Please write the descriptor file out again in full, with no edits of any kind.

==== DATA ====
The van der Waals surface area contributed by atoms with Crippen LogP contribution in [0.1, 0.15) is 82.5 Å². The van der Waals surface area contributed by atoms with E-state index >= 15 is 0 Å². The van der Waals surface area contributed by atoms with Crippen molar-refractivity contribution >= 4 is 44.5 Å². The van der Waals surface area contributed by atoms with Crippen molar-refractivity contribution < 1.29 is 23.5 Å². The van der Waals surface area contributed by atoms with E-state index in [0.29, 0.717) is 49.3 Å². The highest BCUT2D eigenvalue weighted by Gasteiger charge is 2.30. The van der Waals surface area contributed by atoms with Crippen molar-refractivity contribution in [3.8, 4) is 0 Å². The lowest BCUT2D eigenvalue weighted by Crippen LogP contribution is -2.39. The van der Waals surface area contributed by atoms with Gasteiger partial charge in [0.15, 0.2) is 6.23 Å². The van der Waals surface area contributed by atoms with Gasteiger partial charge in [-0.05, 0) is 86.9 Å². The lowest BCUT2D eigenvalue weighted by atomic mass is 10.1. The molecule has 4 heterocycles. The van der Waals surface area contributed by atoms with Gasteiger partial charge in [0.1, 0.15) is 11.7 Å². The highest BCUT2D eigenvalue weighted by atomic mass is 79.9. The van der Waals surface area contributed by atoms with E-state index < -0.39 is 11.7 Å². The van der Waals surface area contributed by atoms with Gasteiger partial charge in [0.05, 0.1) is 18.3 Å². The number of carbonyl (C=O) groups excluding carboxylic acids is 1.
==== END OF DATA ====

The van der Waals surface area contributed by atoms with Crippen LogP contribution in [0.1, 0.15) is 82.5 Å². The van der Waals surface area contributed by atoms with E-state index >= 15 is 0 Å². The van der Waals surface area contributed by atoms with Crippen molar-refractivity contribution >= 4 is 44.5 Å². The van der Waals surface area contributed by atoms with Crippen molar-refractivity contribution < 1.29 is 23.5 Å². The van der Waals surface area contributed by atoms with E-state index in [0.29, 0.717) is 49.3 Å². The highest BCUT2D eigenvalue weighted by Gasteiger charge is 2.30. The van der Waals surface area contributed by atoms with Crippen molar-refractivity contribution in [3.8, 4) is 0 Å². The lowest BCUT2D eigenvalue weighted by Crippen LogP contribution is -2.39. The van der Waals surface area contributed by atoms with Gasteiger partial charge in [0.15, 0.2) is 6.23 Å². The van der Waals surface area contributed by atoms with Gasteiger partial charge in [-0.05, 0) is 86.9 Å². The lowest BCUT2D eigenvalue weighted by atomic mass is 10.1. The molecule has 4 heterocycles. The van der Waals surface area contributed by atoms with Gasteiger partial charge in [0.1, 0.15) is 11.7 Å². The highest BCUT2D eigenvalue weighted by atomic mass is 79.9. The van der Waals surface area contributed by atoms with E-state index < -0.39 is 11.7 Å². The van der Waals surface area contributed by atoms with Gasteiger partial charge in [0.05, 0.1) is 18.3 Å². The number of carbonyl (C=O) groups excluding carboxylic acids is 1.